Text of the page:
Behind the many medical expeditions and charity events organised by the Barraquer Foundation lies a team of people who arrange them and ensure they run smoothly. Cristall Andreu, coordinator at the Barraquer Foundation, tells us what it involves and what this responsibility entails.
—Where were you born? How long have you been working with the Barraquer Foundation?
I was born in Andorra and I’ve been living in Barcelona since I came here to study in 2001. I started working for the Barraquer Foundation just 2 years ago.
—Had you ever worked with other foundations or a social service? Did you come from a different background?
I had worked as volunteer on a one-off basis for other organisations, but in terms of my profession I used to work in the Tourism and Secretarial Management sector.
—What are the main roles of a coordinator at a medical foundation?
At the Barraquer Foundation, the organisation can be divided into different parts.
- The organisation of expeditions: aeroplane ticket purchase, visa processing, communication with volunteers, coordination with the relevant organisation in the destination country and ensuring that they have everything ready for a smooth running expedition.
- Coordination of treatment for possible patients stemming from the expeditions. Individuals who, due to their medical conditions, cannot receive an operation in the destination country, but could be operated on in Barcelona. In these cases, our work includes helping them to get visas for these patients, organising medical appointments and other necessary processes.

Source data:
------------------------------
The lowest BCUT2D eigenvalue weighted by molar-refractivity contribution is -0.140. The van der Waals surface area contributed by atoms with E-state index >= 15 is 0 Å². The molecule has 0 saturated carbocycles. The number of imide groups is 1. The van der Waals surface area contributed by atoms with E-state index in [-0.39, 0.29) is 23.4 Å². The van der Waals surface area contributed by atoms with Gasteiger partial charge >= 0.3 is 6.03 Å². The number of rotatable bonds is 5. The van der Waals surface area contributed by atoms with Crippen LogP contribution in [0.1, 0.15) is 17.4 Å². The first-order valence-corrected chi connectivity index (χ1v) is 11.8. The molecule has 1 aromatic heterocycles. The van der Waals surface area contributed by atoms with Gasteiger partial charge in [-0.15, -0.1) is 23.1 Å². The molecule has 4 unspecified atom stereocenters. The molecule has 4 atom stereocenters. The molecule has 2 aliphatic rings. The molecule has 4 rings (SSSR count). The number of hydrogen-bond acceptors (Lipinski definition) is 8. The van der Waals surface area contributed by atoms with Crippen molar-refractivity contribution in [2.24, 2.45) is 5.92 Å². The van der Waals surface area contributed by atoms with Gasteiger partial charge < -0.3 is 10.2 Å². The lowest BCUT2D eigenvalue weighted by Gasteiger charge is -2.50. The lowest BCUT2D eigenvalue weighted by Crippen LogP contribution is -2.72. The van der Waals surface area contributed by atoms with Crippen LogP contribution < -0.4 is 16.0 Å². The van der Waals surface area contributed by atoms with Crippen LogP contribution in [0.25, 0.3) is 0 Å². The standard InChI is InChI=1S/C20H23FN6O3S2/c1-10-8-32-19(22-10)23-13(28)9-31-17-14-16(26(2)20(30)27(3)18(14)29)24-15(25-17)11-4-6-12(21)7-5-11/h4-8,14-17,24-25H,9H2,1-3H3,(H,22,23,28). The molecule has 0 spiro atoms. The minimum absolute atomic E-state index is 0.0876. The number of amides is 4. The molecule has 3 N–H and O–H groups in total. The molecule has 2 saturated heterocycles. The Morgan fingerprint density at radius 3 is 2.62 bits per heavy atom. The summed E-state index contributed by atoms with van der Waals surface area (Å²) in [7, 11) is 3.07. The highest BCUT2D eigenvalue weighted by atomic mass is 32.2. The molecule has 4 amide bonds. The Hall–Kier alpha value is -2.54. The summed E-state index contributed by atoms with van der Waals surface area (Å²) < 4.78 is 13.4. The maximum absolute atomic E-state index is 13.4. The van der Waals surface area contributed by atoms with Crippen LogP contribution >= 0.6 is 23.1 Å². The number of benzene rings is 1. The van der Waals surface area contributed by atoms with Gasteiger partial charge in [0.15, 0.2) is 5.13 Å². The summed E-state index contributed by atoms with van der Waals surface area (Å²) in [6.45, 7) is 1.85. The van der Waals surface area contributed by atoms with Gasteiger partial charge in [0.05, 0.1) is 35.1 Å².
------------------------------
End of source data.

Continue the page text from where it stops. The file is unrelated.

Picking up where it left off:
- Organisation of fund-raising events: we contact the contributors, sponsors, volunteers and event décor and styling companies.
- Arranging internships for scholarship holders, who are generally doctors and nurses from countries the Barraquer Foundation visits and for whom we prepare a personalised programme here in Barcelona.
- The coordination, along with the social worker, of cases of local patients with speciﬁc needs.
Yes, I took part in the expedition to Equatorial Guinea with Dr. Samaan from the Barraquer Ophthalmology Centre in 2015. If you want to coordinate and organise expeditions from Barcelona, I think it’s essential to have experienced one ﬁrst hand. It was an unforgettable experience that helped me to understand many things about running operations which are not so evident “on paper”.
—After organising multiple expeditions for teams from the Barraquer Foundation, when you went on your ﬁrst expedition how did you feel about the place and the experience compared to the idea you had before?
The idea in my head was actually quite similar to my experience on the expedition, because I’d already organised a number of expeditions and received feedback from the volunteers and the local teams.
Despite that, when you do experience one of these expeditions ﬁrst hand it’s as if time stops, and for a week you’re there on one speciﬁc mission: to help. When you see the massive amount of patients who appear at the doors of our pop-up consultancy room on the ﬁrst day, the initial feeling is that we won’t manage to see everyone. But we do, we manage it. We see all of them and more!
—How many expeditions does the Foundation carry out each year? What are the destinations?
Over recent years the number of expeditions has increased. We organise 14 or 15 annual missions, the majority to countries on the continent of Africa, some in Asia and recently we’ve added Central and South America to our map of destinations.
—Do you receive many collaboration requests from individual volunteers outside the Barraquer Ophthalmology Centre?
Increasingly more people are contacting us so they can contribute and take part in one of the Foundation’s expeditions. Many people are now realising that you do not have to be a doctor to participate as a volunteer; you just have to want to work hard and always have a smile on your face.